Wednesday, July 29, 2015

Bipartisan Push Builds to Relax Sentencing Laws

By JENNIFER STEINHAUER, NYT
JULY 28, 2015

WASHINGTON — For several years, a handful of lawmakers in Congress have tried to scale back tough sentencing laws that have bloated federal prisons and the cost of running them. But broad-based political will to change those laws remained elusive.

Now, with a push from President Obama and, perhaps even more significant, a nod from Speaker John A. Boehner, Congress seems poised to revise four decades of federal policy that greatly expanded the number of Americans who are incarcerated, to roughly 750 per 100,000, by far the highest rate of any Western nation.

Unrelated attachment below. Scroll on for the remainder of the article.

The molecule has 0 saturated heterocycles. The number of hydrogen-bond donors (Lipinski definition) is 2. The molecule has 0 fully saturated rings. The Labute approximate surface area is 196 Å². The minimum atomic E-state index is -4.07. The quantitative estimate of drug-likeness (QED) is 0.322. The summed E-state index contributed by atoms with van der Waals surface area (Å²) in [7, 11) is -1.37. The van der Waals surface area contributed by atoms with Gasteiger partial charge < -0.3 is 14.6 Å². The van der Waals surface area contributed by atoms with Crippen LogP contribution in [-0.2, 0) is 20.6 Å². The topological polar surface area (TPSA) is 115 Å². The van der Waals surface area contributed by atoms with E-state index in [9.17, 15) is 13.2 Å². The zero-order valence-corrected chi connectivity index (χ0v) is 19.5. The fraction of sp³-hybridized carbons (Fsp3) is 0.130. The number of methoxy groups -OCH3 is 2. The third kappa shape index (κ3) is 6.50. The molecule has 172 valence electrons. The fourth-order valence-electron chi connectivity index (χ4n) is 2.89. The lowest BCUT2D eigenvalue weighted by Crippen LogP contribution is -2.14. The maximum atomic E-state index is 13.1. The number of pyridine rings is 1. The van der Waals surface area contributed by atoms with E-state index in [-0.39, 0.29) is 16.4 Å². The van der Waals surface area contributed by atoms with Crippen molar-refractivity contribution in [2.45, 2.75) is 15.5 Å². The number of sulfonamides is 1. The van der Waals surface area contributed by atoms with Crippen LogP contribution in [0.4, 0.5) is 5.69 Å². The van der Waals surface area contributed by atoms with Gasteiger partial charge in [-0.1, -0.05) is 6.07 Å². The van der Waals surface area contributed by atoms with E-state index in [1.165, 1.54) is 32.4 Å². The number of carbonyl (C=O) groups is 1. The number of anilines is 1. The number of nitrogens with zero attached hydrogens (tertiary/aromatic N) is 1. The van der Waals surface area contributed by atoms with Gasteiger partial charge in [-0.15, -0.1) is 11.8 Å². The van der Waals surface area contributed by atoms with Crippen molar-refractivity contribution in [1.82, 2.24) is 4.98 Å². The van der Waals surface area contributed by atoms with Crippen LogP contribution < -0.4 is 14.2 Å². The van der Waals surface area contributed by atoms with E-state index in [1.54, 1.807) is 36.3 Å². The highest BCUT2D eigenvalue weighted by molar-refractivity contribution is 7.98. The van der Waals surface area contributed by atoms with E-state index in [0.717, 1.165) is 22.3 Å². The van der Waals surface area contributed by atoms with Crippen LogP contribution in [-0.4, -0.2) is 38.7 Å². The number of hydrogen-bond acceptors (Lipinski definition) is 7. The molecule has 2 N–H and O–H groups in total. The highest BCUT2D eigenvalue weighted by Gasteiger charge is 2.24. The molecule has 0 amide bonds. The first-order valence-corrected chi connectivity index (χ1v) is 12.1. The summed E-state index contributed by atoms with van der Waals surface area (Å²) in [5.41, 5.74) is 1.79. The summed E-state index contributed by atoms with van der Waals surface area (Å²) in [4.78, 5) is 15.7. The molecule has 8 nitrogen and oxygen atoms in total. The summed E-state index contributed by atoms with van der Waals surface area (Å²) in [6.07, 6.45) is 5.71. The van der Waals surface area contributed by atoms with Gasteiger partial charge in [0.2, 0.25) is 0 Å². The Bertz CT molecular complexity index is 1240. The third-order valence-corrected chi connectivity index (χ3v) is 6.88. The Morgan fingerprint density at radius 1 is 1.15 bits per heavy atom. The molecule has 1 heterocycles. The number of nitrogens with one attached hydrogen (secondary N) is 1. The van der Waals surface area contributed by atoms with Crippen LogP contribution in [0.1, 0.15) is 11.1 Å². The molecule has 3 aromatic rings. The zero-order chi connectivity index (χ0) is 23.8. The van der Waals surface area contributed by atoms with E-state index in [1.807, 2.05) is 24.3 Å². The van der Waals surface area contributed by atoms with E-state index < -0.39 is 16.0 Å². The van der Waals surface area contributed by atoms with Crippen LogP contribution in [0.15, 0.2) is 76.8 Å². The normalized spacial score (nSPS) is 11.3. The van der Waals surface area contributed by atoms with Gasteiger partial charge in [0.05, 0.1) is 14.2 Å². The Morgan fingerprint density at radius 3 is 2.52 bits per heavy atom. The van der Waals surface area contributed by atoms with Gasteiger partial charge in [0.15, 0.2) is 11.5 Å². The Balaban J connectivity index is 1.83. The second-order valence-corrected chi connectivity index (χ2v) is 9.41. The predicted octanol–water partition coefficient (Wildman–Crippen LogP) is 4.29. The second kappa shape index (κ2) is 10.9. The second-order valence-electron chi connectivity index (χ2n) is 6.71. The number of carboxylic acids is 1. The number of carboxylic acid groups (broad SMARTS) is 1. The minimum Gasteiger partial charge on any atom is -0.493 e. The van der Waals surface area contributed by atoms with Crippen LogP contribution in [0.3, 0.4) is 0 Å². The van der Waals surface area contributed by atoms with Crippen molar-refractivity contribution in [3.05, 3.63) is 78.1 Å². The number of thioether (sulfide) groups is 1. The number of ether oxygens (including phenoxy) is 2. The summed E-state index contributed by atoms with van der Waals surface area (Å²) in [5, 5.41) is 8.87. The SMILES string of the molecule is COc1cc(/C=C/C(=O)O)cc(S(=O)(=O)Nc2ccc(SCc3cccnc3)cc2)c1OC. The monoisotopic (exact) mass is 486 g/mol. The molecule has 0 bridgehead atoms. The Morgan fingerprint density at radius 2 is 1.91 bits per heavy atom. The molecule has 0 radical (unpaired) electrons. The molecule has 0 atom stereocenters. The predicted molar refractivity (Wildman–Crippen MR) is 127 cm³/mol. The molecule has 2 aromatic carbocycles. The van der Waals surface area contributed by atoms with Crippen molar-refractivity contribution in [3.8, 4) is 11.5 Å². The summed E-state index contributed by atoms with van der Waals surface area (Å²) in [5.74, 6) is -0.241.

Senator Charles E. Grassley, Republican of Iowa and chairman of the Senate Judiciary Committee, who has long resisted changes to federal sentencing laws, said he expected to have a bipartisan bill ready before the August recess.

“It will be a bill that can have broad conservative support,” said Mr. Grassley, who as recently as this year praised the virtues of mandatory minimums on the Senate floor.

Even in a Congress riven by partisanship, the priorities of libertarian-leaning Republicans and left-leaning Democrats have come together, led by the example of several states that have adopted similar policies to reduce their prison costs.

(More here.)

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